Taking away life is the worst crime

Theodore Dalrymple is right to point to the inadequate moral response our society has to perpetrators of domestic violence ("Even more foul than murder", 10 April). But the claim that "murder is not the worst crime" is possibly misleading. First, a murderer must have had the requisite intent, and so the example of a confused and drunken brawl would more likely result in a conviction for manslaughter than for murder, if the defendant lacked an intention to cause grievous bodily harm, or if he could show diminished responsibility or provocation.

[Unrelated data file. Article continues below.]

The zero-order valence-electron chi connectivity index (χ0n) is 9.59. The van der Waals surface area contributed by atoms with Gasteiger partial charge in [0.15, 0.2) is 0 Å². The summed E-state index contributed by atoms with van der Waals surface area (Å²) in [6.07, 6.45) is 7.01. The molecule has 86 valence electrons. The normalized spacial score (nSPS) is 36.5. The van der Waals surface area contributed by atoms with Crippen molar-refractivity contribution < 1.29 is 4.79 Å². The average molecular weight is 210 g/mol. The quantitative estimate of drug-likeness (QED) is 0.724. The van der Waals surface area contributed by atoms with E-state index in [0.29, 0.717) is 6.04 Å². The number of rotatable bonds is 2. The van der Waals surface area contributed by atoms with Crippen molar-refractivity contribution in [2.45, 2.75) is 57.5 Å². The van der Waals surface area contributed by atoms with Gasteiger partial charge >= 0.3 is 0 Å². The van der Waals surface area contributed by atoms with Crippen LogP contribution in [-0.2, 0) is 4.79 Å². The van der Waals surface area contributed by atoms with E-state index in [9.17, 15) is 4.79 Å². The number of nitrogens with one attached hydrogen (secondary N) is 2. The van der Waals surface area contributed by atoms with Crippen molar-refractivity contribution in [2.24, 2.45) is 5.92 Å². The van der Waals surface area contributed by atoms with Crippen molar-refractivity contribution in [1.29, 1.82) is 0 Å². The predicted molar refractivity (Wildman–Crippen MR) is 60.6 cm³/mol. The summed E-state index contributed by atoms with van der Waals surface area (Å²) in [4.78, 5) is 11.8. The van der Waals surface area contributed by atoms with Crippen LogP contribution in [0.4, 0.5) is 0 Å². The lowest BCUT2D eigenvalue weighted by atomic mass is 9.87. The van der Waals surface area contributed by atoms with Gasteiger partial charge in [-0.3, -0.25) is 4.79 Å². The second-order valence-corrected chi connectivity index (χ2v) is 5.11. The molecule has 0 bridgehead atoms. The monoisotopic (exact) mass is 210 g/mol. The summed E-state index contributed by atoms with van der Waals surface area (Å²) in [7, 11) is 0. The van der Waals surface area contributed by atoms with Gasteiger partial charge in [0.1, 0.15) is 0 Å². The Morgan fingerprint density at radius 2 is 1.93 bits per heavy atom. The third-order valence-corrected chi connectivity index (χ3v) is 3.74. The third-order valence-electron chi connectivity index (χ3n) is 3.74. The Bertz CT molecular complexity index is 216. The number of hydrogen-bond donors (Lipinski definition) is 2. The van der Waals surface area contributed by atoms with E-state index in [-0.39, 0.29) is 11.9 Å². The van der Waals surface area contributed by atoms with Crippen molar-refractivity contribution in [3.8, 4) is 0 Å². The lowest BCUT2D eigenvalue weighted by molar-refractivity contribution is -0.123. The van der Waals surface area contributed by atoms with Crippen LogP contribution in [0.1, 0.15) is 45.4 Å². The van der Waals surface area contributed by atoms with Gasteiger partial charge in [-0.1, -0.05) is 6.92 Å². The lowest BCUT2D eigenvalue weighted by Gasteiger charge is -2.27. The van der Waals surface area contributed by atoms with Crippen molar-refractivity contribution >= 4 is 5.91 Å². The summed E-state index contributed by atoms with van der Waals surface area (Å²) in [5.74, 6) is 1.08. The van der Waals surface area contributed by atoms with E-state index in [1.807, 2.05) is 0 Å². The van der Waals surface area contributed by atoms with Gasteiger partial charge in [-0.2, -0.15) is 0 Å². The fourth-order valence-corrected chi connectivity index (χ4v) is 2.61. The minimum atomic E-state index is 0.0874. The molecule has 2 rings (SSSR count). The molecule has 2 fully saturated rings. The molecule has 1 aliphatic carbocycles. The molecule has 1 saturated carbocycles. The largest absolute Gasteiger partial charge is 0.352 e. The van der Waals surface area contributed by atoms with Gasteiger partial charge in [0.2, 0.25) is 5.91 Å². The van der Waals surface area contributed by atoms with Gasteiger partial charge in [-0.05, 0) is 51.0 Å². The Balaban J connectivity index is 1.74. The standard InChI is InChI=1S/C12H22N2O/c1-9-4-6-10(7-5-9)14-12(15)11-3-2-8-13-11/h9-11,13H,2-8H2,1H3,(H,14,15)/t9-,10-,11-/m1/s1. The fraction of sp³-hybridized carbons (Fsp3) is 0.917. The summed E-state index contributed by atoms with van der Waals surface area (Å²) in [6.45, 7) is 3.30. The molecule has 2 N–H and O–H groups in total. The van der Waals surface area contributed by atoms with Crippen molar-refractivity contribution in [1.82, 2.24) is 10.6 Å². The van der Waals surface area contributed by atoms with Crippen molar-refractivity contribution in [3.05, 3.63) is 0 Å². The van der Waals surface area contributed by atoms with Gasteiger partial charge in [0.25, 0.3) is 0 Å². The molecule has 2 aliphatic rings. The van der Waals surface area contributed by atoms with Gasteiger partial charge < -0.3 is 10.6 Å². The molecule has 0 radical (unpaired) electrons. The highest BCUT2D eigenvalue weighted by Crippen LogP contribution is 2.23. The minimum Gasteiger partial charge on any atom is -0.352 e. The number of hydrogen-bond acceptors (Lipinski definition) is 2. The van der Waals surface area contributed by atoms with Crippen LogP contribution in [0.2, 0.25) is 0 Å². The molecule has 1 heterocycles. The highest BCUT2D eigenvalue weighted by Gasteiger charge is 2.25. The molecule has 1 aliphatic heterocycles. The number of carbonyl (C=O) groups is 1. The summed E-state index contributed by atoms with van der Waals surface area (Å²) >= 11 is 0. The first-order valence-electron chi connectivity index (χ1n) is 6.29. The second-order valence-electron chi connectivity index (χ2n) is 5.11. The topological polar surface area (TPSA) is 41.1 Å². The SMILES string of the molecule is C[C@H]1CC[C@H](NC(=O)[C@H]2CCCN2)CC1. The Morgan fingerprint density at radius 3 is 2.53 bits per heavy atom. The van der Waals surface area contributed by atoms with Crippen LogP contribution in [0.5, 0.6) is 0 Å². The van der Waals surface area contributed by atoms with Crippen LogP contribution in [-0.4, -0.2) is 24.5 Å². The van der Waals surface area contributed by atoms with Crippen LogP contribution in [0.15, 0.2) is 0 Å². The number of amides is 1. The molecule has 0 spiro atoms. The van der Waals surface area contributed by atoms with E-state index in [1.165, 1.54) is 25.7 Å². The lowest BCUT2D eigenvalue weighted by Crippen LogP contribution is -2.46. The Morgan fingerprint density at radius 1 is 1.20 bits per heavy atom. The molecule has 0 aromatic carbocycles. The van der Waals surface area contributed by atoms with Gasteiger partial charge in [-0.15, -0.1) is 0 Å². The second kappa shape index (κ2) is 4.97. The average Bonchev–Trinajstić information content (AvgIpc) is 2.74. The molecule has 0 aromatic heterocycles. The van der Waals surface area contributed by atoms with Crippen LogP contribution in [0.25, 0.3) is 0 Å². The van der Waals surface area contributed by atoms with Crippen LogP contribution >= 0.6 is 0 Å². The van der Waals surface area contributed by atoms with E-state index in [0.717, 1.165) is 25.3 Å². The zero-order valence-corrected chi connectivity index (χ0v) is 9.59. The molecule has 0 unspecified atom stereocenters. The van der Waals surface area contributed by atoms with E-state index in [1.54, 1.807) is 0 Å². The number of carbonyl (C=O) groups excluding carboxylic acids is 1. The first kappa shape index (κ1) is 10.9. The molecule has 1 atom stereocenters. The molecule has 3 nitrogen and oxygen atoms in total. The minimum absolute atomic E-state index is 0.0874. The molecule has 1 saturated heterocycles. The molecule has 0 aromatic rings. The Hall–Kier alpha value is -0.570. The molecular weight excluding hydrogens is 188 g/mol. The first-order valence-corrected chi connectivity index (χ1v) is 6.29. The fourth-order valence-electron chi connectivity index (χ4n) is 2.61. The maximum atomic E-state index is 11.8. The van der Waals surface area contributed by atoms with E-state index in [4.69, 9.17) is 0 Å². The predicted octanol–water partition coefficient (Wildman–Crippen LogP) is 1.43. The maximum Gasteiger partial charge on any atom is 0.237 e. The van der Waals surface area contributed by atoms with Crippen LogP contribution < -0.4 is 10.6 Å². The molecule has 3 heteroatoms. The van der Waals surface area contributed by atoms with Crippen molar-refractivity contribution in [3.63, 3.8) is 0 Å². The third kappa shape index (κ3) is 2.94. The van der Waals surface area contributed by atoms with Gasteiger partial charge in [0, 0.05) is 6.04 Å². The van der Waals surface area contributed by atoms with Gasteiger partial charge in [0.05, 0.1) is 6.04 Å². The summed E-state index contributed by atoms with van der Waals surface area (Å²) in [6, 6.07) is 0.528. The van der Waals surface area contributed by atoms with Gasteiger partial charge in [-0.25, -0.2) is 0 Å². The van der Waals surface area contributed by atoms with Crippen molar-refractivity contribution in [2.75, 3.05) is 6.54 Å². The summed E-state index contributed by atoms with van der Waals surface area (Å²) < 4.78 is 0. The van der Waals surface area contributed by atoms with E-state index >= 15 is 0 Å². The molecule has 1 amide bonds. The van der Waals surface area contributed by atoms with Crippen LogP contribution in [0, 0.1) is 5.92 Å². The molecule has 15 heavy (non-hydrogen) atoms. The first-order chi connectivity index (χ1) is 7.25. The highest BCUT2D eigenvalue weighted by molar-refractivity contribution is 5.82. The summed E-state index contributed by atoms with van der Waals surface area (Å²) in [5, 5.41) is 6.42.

Second, and more importantly, the claim that murder is not as bad as domestic violence ignores that most of our moral evaluations do seem to depend on the consequences of actions as well as the subjective intentions involved in them. In this moral view, murder is, and must be, the worst of crimes because it deprives another of his most valued possession, namely his life.

David Pievsky
Pinner, Middlesex

This article first appeared in the 17 April 2000 issue of the New Statesman, The New Statesman Essay - The rise of the ergonarchy